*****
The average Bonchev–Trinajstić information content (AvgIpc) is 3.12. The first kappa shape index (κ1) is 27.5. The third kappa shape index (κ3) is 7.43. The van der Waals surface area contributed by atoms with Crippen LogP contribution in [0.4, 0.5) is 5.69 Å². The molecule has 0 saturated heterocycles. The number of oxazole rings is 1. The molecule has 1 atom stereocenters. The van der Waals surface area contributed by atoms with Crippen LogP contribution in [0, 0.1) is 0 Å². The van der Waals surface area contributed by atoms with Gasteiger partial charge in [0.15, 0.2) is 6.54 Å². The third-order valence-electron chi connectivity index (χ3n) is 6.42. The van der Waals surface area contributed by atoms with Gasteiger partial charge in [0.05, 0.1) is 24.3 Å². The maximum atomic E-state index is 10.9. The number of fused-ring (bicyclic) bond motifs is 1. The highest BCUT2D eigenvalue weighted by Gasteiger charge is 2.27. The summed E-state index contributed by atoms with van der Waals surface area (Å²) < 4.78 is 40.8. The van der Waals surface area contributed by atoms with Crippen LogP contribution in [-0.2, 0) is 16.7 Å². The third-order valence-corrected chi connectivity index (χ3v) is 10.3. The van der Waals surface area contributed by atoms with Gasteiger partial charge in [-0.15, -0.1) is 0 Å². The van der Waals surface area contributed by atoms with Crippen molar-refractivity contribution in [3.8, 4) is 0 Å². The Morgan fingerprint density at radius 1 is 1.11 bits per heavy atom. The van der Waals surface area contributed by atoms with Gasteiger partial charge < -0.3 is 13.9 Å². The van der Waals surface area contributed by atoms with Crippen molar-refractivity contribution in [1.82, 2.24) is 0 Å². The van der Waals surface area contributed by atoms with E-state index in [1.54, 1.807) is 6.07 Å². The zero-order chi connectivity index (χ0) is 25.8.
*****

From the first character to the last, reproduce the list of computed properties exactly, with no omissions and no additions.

The average Bonchev–Trinajstić information content (AvgIpc) is 3.12. The first kappa shape index (κ1) is 27.5. The third kappa shape index (κ3) is 7.43. The van der Waals surface area contributed by atoms with Crippen LogP contribution in [0.4, 0.5) is 5.69 Å². The molecule has 0 saturated heterocycles. The number of oxazole rings is 1. The molecule has 1 atom stereocenters. The van der Waals surface area contributed by atoms with Crippen LogP contribution in [0, 0.1) is 0 Å². The van der Waals surface area contributed by atoms with Gasteiger partial charge in [0.15, 0.2) is 6.54 Å². The third-order valence-electron chi connectivity index (χ3n) is 6.42. The van der Waals surface area contributed by atoms with Gasteiger partial charge in [0.05, 0.1) is 24.3 Å². The maximum atomic E-state index is 10.9. The number of fused-ring (bicyclic) bond motifs is 1. The highest BCUT2D eigenvalue weighted by Gasteiger charge is 2.27. The summed E-state index contributed by atoms with van der Waals surface area (Å²) < 4.78 is 40.8. The van der Waals surface area contributed by atoms with Crippen LogP contribution in [-0.2, 0) is 16.7 Å². The third-order valence-corrected chi connectivity index (χ3v) is 10.3. The van der Waals surface area contributed by atoms with Gasteiger partial charge in [-0.15, -0.1) is 0 Å². The van der Waals surface area contributed by atoms with Crippen molar-refractivity contribution in [3.8, 4) is 0 Å². The Morgan fingerprint density at radius 1 is 1.11 bits per heavy atom. The van der Waals surface area contributed by atoms with Gasteiger partial charge < -0.3 is 13.9 Å². The van der Waals surface area contributed by atoms with Crippen molar-refractivity contribution in [1.82, 2.24) is 0 Å². The van der Waals surface area contributed by atoms with E-state index in [1.54, 1.807) is 6.07 Å². The zero-order chi connectivity index (χ0) is 25.8.